‘Olive Kitteridge’ by Elizabeth Strout


2008,  270 p

Thank heavens. After reading two stodgy books that cried out for the slash of an editor’s pen, here was a collection of short stories with crystal clear writing and every bit of fat decisively cut away.  I’d starting reading a review of the recent series of Olive Kitteridge showing on television until I realized that it was Pay TV, which we do not have and will not have.  It sounded like something I thought I would enjoy, but given that I wouldn’t be seeing it any time soon, I stopped reading the review after a few sentences.

So I was surprised to find that it was set in Maine, and not England, which for some reason I assumed  (from the rather stodgy name ‘Olive Kitteridge’ perhaps? It sounds English to me).  Nor was it set in the 1940s, which I also assumed.  It is a series of short stories and Olive appears in each one of them- sometimes as the main character, sometimes just as a walk-on figure in the background.  Olive is a large, acerbic, retired teacher who has lived in her small town for many years and taught mathematics to every young person in town.  She’s brusque and clumsy, and you can see why her son has distanced himself from her and why people don’t really like her very much.  Some of the stories are set in the near-present (9/11 has already occurred) and the stories skip around in time.  Nonetheless, they’ve been well compiled with a scene in the opening story matching a similar scene in the last story in the book- a pleasing sense of symmetry.

These are short stories as I really like them (yes, Whispering Gums, I LIKE them!) with connections between them, but standing alone as well. Perfect length- about twenty pages, and just enough of them.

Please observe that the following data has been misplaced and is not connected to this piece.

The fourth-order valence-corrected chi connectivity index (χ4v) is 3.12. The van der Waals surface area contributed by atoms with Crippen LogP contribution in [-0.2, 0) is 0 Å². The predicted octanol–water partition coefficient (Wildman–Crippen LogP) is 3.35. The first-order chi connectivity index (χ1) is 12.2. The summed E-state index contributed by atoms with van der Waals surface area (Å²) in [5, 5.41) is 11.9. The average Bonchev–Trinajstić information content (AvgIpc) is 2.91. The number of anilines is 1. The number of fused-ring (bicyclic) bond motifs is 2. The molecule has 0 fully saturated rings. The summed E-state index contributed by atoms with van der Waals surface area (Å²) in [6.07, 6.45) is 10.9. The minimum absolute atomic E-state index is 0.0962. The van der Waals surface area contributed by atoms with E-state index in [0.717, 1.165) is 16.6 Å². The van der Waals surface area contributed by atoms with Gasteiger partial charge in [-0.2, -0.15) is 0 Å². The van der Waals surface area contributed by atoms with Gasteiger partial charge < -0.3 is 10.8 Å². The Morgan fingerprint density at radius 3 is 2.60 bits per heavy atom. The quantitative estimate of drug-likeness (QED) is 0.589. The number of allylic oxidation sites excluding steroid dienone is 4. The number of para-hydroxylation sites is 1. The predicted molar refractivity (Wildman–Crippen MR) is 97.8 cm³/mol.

It’s absolutely just right.

Except for the cover. What is it with women’s backs?  Stock images, no doubt. But this cover had absolutely nothing to do with any of these stories.

My rating: a resounding 10/10. Loved it.

11 responses to “‘Olive Kitteridge’ by Elizabeth Strout

  1. Get the DVD! I recently watched the whole series in a binge over two nights. It was fascinating and occasioned lots of discussion.

  2. Oh, oh, oh … I’m dying to read this. I was given it for my birthday a year ago and everyone says it’s great. Will I get to it this year? I didn’t know about the DVD either so will look out for it too, but only after I’ve read it.

  3. It’s a wonderful book. I first read it a few years ago. Then when the TV mini series was available, watched it, then watched it again with my mother, within a week. It’s fantastic. (There’s been some discussion around Olive and that Frances McDormand wasn’t right ‘physically’ that Olive is a much larger woman, but boy, she’s fabulous. Spot on for me. All the acting is wonderful and the setting, perfect.) I then lent my mother the book, then re-read it when I got it back.

    On covers with women’s backs, agree with you. Shudder. But they are popular.

    • I’m surprised that France’s mcdormand was questioned for the role. I would have thought that she was just right.

  4. I found her to be so, but a couple of people, who had read the book and adored it, did question her. Anyway, hope you enjoy it once you get to see it. She is wonderful; the whole thing is wonderful.

  5. Pingback: ‘Major Pettigrew’s Last Stand’ by Helen Simonson | The Resident Judge of Port Phillip

  6. Pingback: ‘Olive, again’ by Elizabeth Strout | The Resident Judge of Port Phillip

  7. Pingback: Six degrees of separation: between ‘No-one is Talking about This’ and …. | The Resident Judge of Port Phillip

Leave a Reply

Fill in your details below or click an icon to log in:

WordPress.com Logo

You are commenting using your WordPress.com account. Log Out /  Change )

Twitter picture

You are commenting using your Twitter account. Log Out /  Change )

Facebook photo

You are commenting using your Facebook account. Log Out /  Change )

Connecting to %s